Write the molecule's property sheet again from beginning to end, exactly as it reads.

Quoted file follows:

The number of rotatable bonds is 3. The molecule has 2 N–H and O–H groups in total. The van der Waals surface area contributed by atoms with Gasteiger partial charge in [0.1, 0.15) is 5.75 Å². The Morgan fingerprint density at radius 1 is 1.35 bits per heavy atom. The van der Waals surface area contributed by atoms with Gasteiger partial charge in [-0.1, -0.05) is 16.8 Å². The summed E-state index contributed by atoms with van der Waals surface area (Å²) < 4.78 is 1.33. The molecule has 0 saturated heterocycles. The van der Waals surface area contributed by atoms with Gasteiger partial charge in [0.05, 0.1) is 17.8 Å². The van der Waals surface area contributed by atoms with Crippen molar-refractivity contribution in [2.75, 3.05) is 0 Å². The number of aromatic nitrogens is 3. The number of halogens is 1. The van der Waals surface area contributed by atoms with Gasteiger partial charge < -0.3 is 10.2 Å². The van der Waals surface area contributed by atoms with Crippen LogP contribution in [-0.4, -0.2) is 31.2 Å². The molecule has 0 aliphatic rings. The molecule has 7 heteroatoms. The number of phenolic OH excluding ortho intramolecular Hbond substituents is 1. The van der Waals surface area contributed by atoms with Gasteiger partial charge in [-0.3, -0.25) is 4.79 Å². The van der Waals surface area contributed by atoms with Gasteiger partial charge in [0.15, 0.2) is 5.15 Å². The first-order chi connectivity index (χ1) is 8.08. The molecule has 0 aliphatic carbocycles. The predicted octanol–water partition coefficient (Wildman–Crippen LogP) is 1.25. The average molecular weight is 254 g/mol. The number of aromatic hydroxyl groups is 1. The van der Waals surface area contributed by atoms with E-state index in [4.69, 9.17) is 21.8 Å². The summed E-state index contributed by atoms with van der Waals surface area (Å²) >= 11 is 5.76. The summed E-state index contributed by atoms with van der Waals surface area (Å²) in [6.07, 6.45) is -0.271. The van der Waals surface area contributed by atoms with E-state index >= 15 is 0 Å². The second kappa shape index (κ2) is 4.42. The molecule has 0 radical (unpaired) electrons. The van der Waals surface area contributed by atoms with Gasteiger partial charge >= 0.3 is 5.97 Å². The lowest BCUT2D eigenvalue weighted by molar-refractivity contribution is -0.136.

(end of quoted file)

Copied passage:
The number of rotatable bonds is 3. The molecule has 2 N–H and O–H groups in total. The van der Waals surface area contributed by atoms with Gasteiger partial charge in [0.1, 0.15) is 5.75 Å². The Morgan fingerprint density at radius 1 is 1.35 bits per heavy atom. The van der Waals surface area contributed by atoms with Gasteiger partial charge in [-0.1, -0.05) is 16.8 Å². The summed E-state index contributed by atoms with van der Waals surface area (Å²) < 4.78 is 1.33. The molecule has 0 saturated heterocycles. The van der Waals surface area contributed by atoms with Gasteiger partial charge in [0.05, 0.1) is 17.8 Å². The van der Waals surface area contributed by atoms with Crippen molar-refractivity contribution in [2.75, 3.05) is 0 Å². The number of aromatic nitrogens is 3. The number of halogens is 1. The van der Waals surface area contributed by atoms with Gasteiger partial charge < -0.3 is 10.2 Å². The van der Waals surface area contributed by atoms with Crippen LogP contribution in [-0.4, -0.2) is 31.2 Å². The molecule has 0 aliphatic rings. The molecule has 7 heteroatoms. The number of phenolic OH excluding ortho intramolecular Hbond substituents is 1. The van der Waals surface area contributed by atoms with Gasteiger partial charge in [-0.3, -0.25) is 4.79 Å². The van der Waals surface area contributed by atoms with Gasteiger partial charge in [0.15, 0.2) is 5.15 Å². The first-order chi connectivity index (χ1) is 8.08. The molecule has 0 aliphatic carbocycles. The predicted octanol–water partition coefficient (Wildman–Crippen LogP) is 1.25. The average molecular weight is 254 g/mol. The number of aromatic hydroxyl groups is 1. The van der Waals surface area contributed by atoms with E-state index in [4.69, 9.17) is 21.8 Å². The summed E-state index contributed by atoms with van der Waals surface area (Å²) >= 11 is 5.76. The summed E-state index contributed by atoms with van der Waals surface area (Å²) in [6.07, 6.45) is -0.271. The van der Waals surface area contributed by atoms with E-state index >= 15 is 0 Å². The second kappa shape index (κ2) is 4.42. The molecule has 0 radical (unpaired) electrons. The van der Waals surface area contributed by atoms with Gasteiger partial charge >= 0.3 is 5.97 Å². The lowest BCUT2D eigenvalue weighted by molar-refractivity contribution is -0.136.